Heritage Britain

Places to Visit in Douglas, , The Isle of Man


The Isle of Man, Douglas,

The Isle of Man

The Department of Tourism and Leisure, Sea Terminal Buildings,
Douglas,
The Isle of Man
IM1 2RG.
Tel: +44(0)1624 686766
Email: click here
The Isle of Man online: information and bookings

The Isle of Man is found in the middle of the Irish Sea, approximately 70 miles off the Cumbrian coast. Stunningly beautiful, with a wide variety of wildlife and scenery, the island is an offshore finance centre and many of its 75,000 residents are employed in the industry. Measuring about 33 miles long by 13 miles wide at the widest point, the Isle of Man offers endless possibilities for short breaks and longer holidays.
The island has 10,000 years of history presented under the ‘Story of Mann’ banner by Manx National Heritage. Attractions range from the award-winning House of Manannan in Peel – a £6million heritage centre on the west coast presenting the island’s Celtic, Viking and maritime history using the latest interactive techniques – to museums, medieval castles and breath-taking countryside. The newest attractions include the Sound Visitor Centre – a café and interpretative centre with panoramic views overlooking the southern tip of the island. The area is bursting with wildlife including wildflowers, birds and seals.
The Isle of Man is world renowned as the home of motorsport – the TT races, Manx Grand Prix and various car rallies are held annually – while a host of other sporting, music and arts festivals fill up the calendar. Excellent sports facilities can be found at the National Sports Centre in Douglas which has training and leisure pools, an indoor sports complex and outside track facilities. Alternatively, various other interests are catered for including cycling, pony trekking, angling, golf and clay pigeon shooting while the Island has endless possibilities for walking and wildlife-watching across undulating hills, craggy coastlines or through stunning Manx national glens.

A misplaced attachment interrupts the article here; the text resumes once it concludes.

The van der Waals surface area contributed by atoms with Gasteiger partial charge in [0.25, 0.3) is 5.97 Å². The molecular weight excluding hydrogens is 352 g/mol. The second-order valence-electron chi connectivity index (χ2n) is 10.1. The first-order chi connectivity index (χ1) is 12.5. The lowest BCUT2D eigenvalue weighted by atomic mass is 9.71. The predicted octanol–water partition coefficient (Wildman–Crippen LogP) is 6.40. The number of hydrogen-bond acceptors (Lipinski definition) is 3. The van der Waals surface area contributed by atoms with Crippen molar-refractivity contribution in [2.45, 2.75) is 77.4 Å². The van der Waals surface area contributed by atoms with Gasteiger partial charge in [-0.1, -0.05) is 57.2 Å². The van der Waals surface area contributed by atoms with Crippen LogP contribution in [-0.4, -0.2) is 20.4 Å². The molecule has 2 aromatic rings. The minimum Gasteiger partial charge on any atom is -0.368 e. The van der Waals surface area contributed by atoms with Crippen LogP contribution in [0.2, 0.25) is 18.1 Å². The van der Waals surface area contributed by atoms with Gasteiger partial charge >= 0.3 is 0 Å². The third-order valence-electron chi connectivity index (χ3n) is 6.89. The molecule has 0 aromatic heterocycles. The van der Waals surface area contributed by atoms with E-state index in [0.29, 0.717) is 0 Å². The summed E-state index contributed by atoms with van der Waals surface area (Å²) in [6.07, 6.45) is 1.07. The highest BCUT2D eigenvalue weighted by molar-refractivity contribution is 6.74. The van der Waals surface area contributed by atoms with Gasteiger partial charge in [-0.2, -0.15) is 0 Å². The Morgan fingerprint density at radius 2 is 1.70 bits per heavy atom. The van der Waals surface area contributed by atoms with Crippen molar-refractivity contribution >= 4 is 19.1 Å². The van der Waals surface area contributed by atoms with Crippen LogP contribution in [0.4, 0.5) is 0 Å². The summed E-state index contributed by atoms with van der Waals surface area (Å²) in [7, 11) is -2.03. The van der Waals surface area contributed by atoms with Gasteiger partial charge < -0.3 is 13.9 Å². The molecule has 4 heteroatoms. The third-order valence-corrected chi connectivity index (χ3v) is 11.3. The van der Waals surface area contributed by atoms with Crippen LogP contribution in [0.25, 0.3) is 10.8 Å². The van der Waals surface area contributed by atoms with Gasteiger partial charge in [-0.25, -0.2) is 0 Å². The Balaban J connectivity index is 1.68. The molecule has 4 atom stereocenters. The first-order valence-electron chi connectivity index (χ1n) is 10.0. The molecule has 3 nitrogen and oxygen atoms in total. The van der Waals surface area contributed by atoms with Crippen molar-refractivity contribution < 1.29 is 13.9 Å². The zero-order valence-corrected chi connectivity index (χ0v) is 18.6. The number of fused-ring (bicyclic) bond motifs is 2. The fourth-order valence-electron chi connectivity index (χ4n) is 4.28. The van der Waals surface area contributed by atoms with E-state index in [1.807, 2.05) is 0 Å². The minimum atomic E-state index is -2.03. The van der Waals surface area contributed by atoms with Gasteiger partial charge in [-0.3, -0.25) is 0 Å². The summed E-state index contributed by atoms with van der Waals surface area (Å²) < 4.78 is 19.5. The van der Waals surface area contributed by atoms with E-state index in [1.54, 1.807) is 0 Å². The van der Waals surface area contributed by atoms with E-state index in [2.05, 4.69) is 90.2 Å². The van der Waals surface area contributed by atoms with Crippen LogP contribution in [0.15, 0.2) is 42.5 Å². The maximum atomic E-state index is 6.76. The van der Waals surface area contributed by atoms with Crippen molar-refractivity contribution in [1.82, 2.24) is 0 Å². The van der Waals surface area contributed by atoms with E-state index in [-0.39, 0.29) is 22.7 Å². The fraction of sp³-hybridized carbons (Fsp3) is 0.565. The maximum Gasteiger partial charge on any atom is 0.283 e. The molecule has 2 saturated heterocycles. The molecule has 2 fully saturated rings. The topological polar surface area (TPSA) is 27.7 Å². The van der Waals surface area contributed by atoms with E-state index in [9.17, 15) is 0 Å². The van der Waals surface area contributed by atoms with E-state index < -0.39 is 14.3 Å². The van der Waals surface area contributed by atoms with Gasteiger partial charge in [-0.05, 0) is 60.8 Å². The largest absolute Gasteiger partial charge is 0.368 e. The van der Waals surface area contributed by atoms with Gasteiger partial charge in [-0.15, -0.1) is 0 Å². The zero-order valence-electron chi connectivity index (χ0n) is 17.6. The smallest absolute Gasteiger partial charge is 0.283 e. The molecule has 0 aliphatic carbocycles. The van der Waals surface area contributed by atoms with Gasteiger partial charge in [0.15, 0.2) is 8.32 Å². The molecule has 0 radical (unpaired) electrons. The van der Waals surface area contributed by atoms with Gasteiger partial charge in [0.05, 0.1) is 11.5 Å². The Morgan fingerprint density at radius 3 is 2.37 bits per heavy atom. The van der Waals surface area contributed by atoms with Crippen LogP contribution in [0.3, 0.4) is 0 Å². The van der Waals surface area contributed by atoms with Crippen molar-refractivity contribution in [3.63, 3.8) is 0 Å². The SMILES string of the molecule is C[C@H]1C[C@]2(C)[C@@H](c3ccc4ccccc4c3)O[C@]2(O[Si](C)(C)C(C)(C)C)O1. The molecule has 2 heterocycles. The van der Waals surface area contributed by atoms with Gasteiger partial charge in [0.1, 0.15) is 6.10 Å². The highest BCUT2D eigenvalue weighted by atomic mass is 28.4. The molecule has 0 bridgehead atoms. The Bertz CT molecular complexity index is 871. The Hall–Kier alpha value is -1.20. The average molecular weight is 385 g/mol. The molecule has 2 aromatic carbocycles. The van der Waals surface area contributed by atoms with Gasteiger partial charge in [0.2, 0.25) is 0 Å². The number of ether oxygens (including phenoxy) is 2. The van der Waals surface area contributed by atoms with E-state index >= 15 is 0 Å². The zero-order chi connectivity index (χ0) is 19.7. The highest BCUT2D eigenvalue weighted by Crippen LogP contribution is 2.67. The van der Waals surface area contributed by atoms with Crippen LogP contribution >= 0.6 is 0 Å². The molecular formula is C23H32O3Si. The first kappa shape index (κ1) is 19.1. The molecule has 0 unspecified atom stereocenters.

The Victorian steam and electric railways are a wonderful way to get around, or drivers can explore the island’s 600 miles of quiet roads. Experiencing the island’s culinary specialities is a must – kippers, queenies (succulent queen scallops) and home-brewed beer are widely available in a range of restaurants, cafes and bars catering for all tastes. The island boasts its own language, stamps, bank notes and coins although the currency is sterling. The parliament – Tynwald – celebrated 1,000 years unbroken government in 1979 making it the oldest parliament in continuous existence.
The Isle of Man is not part of the UK but passports are not required to travel from Britain or Ireland. Ferries and SeaCats sail to the Isle of Man from Liverpool or Heysham, Lancashire, while airlines operate services from many regional airports across Britain, including Liverpool (30 minute flight), Gatwick, London City, Luton, Glasgow, Belfast, Manchester, Leeds/Bradford, Edinburgh, Southampton, Bristol, East Midlands, Birmingham. Direct flights to Dublin are also available.

The Isle of Man, Douglas,

In case of alteration, please check prices, opening times and any specific important information before booking or visiting

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